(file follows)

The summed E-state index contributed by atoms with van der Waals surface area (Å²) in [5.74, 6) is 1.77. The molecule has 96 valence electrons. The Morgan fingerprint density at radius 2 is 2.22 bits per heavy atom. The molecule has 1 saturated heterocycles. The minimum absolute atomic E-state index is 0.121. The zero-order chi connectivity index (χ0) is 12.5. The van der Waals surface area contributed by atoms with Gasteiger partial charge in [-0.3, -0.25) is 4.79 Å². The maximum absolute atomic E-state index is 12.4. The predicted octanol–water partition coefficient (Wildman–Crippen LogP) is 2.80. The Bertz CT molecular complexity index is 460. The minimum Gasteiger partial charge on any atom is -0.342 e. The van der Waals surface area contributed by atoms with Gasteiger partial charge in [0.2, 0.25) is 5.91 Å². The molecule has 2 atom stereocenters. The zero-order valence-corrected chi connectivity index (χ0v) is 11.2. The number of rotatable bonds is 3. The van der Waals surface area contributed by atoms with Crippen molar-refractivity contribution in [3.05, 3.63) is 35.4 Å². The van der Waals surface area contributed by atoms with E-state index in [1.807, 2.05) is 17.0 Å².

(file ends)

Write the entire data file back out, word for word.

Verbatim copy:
The summed E-state index contributed by atoms with van der Waals surface area (Å²) in [5.74, 6) is 1.77. The molecule has 96 valence electrons. The Morgan fingerprint density at radius 2 is 2.22 bits per heavy atom. The molecule has 1 saturated heterocycles. The minimum absolute atomic E-state index is 0.121. The zero-order chi connectivity index (χ0) is 12.5. The van der Waals surface area contributed by atoms with Gasteiger partial charge in [-0.3, -0.25) is 4.79 Å². The maximum absolute atomic E-state index is 12.4. The predicted octanol–water partition coefficient (Wildman–Crippen LogP) is 2.80. The Bertz CT molecular complexity index is 460. The minimum Gasteiger partial charge on any atom is -0.342 e. The van der Waals surface area contributed by atoms with Gasteiger partial charge in [0.2, 0.25) is 5.91 Å². The molecule has 2 atom stereocenters. The zero-order valence-corrected chi connectivity index (χ0v) is 11.2. The number of rotatable bonds is 3. The van der Waals surface area contributed by atoms with Crippen molar-refractivity contribution in [3.05, 3.63) is 35.4 Å². The van der Waals surface area contributed by atoms with E-state index in [1.807, 2.05) is 17.0 Å².